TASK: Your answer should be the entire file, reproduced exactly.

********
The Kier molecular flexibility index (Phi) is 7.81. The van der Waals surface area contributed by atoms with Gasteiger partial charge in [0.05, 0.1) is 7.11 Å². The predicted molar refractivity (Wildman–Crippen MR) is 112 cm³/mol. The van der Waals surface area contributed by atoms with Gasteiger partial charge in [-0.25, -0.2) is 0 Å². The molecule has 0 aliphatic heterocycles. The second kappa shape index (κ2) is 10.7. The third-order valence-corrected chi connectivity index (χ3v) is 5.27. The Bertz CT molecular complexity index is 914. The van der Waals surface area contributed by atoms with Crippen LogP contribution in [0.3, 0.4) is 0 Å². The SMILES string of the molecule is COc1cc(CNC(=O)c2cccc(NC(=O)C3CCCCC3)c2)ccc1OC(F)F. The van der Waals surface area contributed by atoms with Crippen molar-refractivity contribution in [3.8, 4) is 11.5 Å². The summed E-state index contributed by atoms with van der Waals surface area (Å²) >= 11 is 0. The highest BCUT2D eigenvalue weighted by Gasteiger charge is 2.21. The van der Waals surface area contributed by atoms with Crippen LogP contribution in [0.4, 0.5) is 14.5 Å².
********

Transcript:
The Kier molecular flexibility index (Phi) is 7.81. The van der Waals surface area contributed by atoms with Gasteiger partial charge in [0.05, 0.1) is 7.11 Å². The predicted molar refractivity (Wildman–Crippen MR) is 112 cm³/mol. The van der Waals surface area contributed by atoms with Gasteiger partial charge in [-0.25, -0.2) is 0 Å². The molecule has 0 aliphatic heterocycles. The second kappa shape index (κ2) is 10.7. The third-order valence-corrected chi connectivity index (χ3v) is 5.27. The Bertz CT molecular complexity index is 914. The van der Waals surface area contributed by atoms with Crippen LogP contribution in [0.3, 0.4) is 0 Å². The SMILES string of the molecule is COc1cc(CNC(=O)c2cccc(NC(=O)C3CCCCC3)c2)ccc1OC(F)F. The van der Waals surface area contributed by atoms with Crippen molar-refractivity contribution in [3.8, 4) is 11.5 Å². The summed E-state index contributed by atoms with van der Waals surface area (Å²) >= 11 is 0. The highest BCUT2D eigenvalue weighted by Gasteiger charge is 2.21. The van der Waals surface area contributed by atoms with Crippen LogP contribution in [0.4, 0.5) is 14.5 Å².